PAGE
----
That Was The Week That Was


• America has changed a lot since the last time the Cubs won the World Series.

• As I finished one book project and contemplated others, I found myself asking a big mid-career question: “What comes next?

• Evangelicals — and especially those of us in Christian higher ed — ought to pay attention to a Jesuit journalist’s advice for bridge-building between the church and the LBGT community.

For All Saints’ Day, I revisited my notion of “stewardship of the past” as a kind of creation care.

…There (Your World Champion Chicago Cubs)…

Predictably, the Cubs breaking a 108-year long drought inspired lots of reflection. For example:

Cubs victory parade on Nov. 4, 2016
Scene from the Cubs victory parade yesterday – Creative Commons (spablab)

• Sportswriter Robert Mays: “All I could think about was the words I’d heard on that tape [recorded by his dying father], words that defined this week and the past century of watching and loving the Cubs. Hope is all we have.”

• Intellectual historian Tim Lacy: “The loveliness of the Cubs was wrapped in its futility…. History had, heretofore, offered empirical evidence of disappointment. Agony and heartbreak were real. The baggage was as much of a reality as the loveliness of Cubs culture.”

• High school theology teacher James Monahan: “I’ve told people for years that I’m a Cubs fan because I’m a Christian. (Or is it the other way around?) I always thought I was kidding until this year. Now I might actually mean it.”

…and Everywhere

• We visited an alpaca farm yesterday, a little slice of Peru up in the Blue Ridge Mountains of Virginia. The first Alpaca we met was named Augustine. After the month he was born, not the North African saint. But still… that story will serve as my roundabout way of introducing David Gibson’s observation that the author of City of God has much to say to American Christians this election cycle.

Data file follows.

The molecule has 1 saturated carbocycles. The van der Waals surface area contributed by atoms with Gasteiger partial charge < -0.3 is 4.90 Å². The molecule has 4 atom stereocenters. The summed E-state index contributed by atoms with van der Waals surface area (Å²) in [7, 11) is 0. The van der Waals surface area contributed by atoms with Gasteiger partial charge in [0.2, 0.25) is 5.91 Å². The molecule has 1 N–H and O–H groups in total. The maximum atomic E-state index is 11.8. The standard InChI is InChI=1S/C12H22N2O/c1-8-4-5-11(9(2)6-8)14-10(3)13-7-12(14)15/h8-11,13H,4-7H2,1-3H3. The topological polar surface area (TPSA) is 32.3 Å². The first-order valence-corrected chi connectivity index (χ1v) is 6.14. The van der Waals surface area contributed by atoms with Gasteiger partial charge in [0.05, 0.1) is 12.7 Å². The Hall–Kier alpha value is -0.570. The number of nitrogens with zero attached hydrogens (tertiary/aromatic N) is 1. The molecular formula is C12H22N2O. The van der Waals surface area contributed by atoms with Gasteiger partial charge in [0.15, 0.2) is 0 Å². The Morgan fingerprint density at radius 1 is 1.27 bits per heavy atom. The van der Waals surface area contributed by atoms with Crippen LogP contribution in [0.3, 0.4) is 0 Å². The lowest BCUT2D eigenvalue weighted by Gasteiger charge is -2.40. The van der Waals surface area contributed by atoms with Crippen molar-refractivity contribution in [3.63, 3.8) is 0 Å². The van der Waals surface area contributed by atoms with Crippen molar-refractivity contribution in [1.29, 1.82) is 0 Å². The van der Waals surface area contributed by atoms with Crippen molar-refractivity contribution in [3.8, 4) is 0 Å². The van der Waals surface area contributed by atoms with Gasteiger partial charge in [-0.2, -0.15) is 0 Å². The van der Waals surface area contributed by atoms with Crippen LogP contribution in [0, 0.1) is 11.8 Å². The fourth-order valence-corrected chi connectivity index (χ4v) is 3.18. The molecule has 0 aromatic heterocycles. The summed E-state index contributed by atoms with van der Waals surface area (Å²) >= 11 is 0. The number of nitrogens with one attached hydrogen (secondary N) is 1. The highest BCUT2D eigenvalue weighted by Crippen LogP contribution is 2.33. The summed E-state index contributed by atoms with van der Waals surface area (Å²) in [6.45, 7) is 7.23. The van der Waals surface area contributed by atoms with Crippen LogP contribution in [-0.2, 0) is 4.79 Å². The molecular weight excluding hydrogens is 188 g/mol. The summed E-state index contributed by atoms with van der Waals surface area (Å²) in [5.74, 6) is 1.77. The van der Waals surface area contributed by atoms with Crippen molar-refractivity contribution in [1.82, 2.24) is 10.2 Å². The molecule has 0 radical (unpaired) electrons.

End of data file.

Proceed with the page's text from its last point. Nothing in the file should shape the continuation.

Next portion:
• Lots of responses to the 499th anniversary of the 95 Theses this week, including two good ones at First Thoughts: Matthew Block on death and the Reformation; and Dale Coulter on Protestant identity and tradition.

• Ed Stetzer addressed evangelicals on ethics and the election: “…if you find that you have overlooked or dismissed many of the morals and values that you have held dear in the past, then it just may be that your character has been Trumped.”

Benito Mussolini and Adolf Hitler, June 1940
Mussolini and Hitler in June 1940 – Creative Commons (National Archives)

• Among other #NeverTrump voices, I really admire Tommy Kidd’s, as when he takes on Franklin Graham’s implication that voting for Trump will help bring about religious revival.

• While many historians surveyed for this piece saw similarities between Trump and Hitler (or, more commonly, Mussolini), they generally (and appropriately, I think) rejected the idea that the Republican candidate is a “fascist.”

• Everyone is sick of Hillary’s emails and Trump’s tweets, but from a digital historian’s perspective: “Both incidents are political nightmares. But a politician’s nightmare can be a historian’s dream.”

• Speaking of, I thought the Obama Administration’s strategy for making a social media transition out of power — while still attempting to archive its pioneering uses of Twitter, Instagram, etc. — was fairly fascinating.

• I love “history of the future” pieces — such as this one on how Americans in past eras looked ahead to the day when a woman was elected president: “Despite widespread predictions about the inevitability of technological progress, the notion of a woman president was widely seen as counter to such advances.”

• If my “exuberant” take on the Conference on Faith and History seemed misplaced to you, then consider D.G. Hart’s helpfully skeptical counterpoint: “…why keep CFH going? What’s the point of gathering as formerly evangelical historians when you are ambivalent about being evangelical? Is it because, as I argued two decades ago, the historians who belong to CFH are more interested in fellowship than scholarship[?]”

• Joshua Kim is one of the more interesting observers of higher education: e.g., as a city-raised technologist who celebrates the rural setting of small colleges.

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